“A prison that deprives prisoners of adequate medical care is incompatible with the concept of human dignity,” cites Judge Tanya Walton Pratt
FOR IMMEDIATE RELEASE
CONTACT: (212) 549-2666; firstname.lastname@example.org
INDIANAPOLIS – Mentally ill prisoners placed in isolation and deprived of adequate medical treatment experience hallucinations, depression and other symptoms. Since 2007, at least 11 of these prisoners have committed suicide. On Monday, a federal judge ruled that such treatment by the Indiana Department of Correction violates the Eighth Amendment prohibition against cruel and unusual punishment.
“More than 200 years of scholarship has recognized that which should be obvious to all: Placing seriously mentally ill persons in segregated settings featuring prolonged isolation and little to no treatment merely increases mental illness and is incredibly damaging,” said ACLU of Indiana Legal Director Ken Falk. “The ACLU of Indiana is happy that the Court has entered this decision that will force the Indiana Department of Correction to provide minimally adequate treatment to prisoners who will one day rejoin society.”
Judge Tanya Walton Pratt in the United States District Court for the Southern District of Indiana concluded that the Indiana Department of Correction is violating the Eighth Amendment’s prohibition against cruel and unusual punishment by placing hundreds of offenders with serious mental illnesses in segregated confinement. Around 450 mentally ill prisoners are being held in isolation, but the ruling will affect hundreds, if not thousands of inmates across the state.
This confinement generally consists of requiring offenders to spend 23 hours a day or more in their cells, with very limited access to treatment, and often causes significant worsening of symptoms and illness –including hallucinations, paranoia, depression, self-harm, or even suicide—for persons with pre-existing mental health conditions.
The State has more than 1,600 segregation beds at 14 facilities, including the Indiana State Prison at Michigan City, the Indiana Women’s Prison in Indianapolis, and prisons at Branchville, Pendleton, Plainfield, Putnamville, Rockville, Wabash Valley and Westville. IDOC also possesses a specific psychiatric unit at the New Castle Correctional Facility. The Court found that this unit features prisoner isolation and infrequent treatment similar to that experienced in the Department’s segregation units.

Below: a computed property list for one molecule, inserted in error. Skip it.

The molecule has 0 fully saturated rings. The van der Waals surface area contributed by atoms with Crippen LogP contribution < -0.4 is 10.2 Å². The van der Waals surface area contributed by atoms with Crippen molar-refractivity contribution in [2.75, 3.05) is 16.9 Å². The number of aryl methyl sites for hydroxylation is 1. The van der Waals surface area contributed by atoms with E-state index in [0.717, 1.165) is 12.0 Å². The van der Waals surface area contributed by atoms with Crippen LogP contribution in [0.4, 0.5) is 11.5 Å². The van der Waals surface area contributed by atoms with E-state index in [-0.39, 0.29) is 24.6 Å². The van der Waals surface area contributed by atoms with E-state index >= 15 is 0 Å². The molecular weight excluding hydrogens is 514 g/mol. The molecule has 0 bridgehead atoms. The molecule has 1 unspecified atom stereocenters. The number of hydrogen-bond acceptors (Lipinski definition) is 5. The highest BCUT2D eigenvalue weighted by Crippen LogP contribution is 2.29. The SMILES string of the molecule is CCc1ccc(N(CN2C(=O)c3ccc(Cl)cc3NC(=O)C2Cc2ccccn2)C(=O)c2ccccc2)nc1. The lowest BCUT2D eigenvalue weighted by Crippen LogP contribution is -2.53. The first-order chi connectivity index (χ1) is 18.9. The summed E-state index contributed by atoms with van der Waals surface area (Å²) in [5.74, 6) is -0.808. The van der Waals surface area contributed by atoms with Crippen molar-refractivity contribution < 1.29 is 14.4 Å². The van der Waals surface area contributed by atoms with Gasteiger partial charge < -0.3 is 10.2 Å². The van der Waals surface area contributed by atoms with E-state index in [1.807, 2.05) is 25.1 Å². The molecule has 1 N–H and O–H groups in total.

In its decision, the Court noted that nearly 50 percent of inmate suicides occurring within the Department of Correction since 2007 were committed by mentally ill offenders in a segregated setting, and that the evidence “overwhelmingly show[ed] that decompensation [a worsening of symptoms and illness] is psychologically painful to a mentally ill prisoner.” The Court also found that the harmful effects of segregation on mentally ill offenders were known to the Department of Correction.
This decision follows a week-long trial that took place in July of 2011 in a case brought by the ACLU of Indiana on behalf of the Indiana Protection and Advocacy Services Commission and a class of inmates with serious mental illnesses. While the Court found that the plaintiffs’ constitutional rights have been violated, it has not yet issued an order regarding the appropriate remedy.
David Smith, Interim Legal Services Director of the Indiana Protection and Advocacy Services Commission, said, “As both co-plaintiff and co-counsel in the case, IPAS strongly agrees with the ruling of the Court stating that the actions and conduct of the Indiana Department of Correction showed ‘deliberate indifference’ to the basic care and welfare of inmates in IDOC with serious mental illness who were not provided treatment and kept in segregated settings to their detriment. IPAS looks forward to working with and assisting the Court in determining an appropriate remedy to this problem, which will stop the non-treatment and mistreatment of inmates in IDOC with serious mental illness, now and in the future.”
ACLU of Indiana Executive Director Jane Henegar said, “A civilized society treats everyone with humanity. That is the aspiration contained in the Eighth Amendment’s prohibition against cruel and unusual punishment and the motivation of the ACLU of Indiana in this case.”
The decision is entered in the United States District Court, Southern District of Indiana Indianapolis Division as Case No. 1:08-cv-01317-TWP-MJD.